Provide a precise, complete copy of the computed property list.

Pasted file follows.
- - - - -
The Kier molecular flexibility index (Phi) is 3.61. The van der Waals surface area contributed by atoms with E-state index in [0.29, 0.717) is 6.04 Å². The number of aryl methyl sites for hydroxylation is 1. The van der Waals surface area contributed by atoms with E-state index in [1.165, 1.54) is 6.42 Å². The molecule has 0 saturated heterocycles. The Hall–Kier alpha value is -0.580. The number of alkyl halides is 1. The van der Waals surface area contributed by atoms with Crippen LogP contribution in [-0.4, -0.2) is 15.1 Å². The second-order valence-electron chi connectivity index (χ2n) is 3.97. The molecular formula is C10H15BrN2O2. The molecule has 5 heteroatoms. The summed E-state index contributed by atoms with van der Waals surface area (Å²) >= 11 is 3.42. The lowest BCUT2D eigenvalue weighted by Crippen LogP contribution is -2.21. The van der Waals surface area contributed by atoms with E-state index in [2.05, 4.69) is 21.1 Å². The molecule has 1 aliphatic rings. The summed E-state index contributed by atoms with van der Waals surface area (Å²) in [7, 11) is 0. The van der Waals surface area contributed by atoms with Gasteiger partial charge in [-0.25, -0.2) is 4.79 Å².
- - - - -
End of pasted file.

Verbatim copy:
The Kier molecular flexibility index (Phi) is 3.61. The van der Waals surface area contributed by atoms with E-state index in [0.29, 0.717) is 6.04 Å². The number of aryl methyl sites for hydroxylation is 1. The van der Waals surface area contributed by atoms with E-state index in [1.165, 1.54) is 6.42 Å². The molecule has 0 saturated heterocycles. The Hall–Kier alpha value is -0.580. The number of alkyl halides is 1. The van der Waals surface area contributed by atoms with Crippen LogP contribution in [-0.4, -0.2) is 15.1 Å². The second-order valence-electron chi connectivity index (χ2n) is 3.97. The molecular formula is C10H15BrN2O2. The molecule has 5 heteroatoms. The summed E-state index contributed by atoms with van der Waals surface area (Å²) >= 11 is 3.42. The lowest BCUT2D eigenvalue weighted by Crippen LogP contribution is -2.21. The van der Waals surface area contributed by atoms with E-state index in [2.05, 4.69) is 21.1 Å². The molecule has 1 aliphatic rings. The summed E-state index contributed by atoms with van der Waals surface area (Å²) in [7, 11) is 0. The van der Waals surface area contributed by atoms with Gasteiger partial charge in [-0.25, -0.2) is 4.79 Å².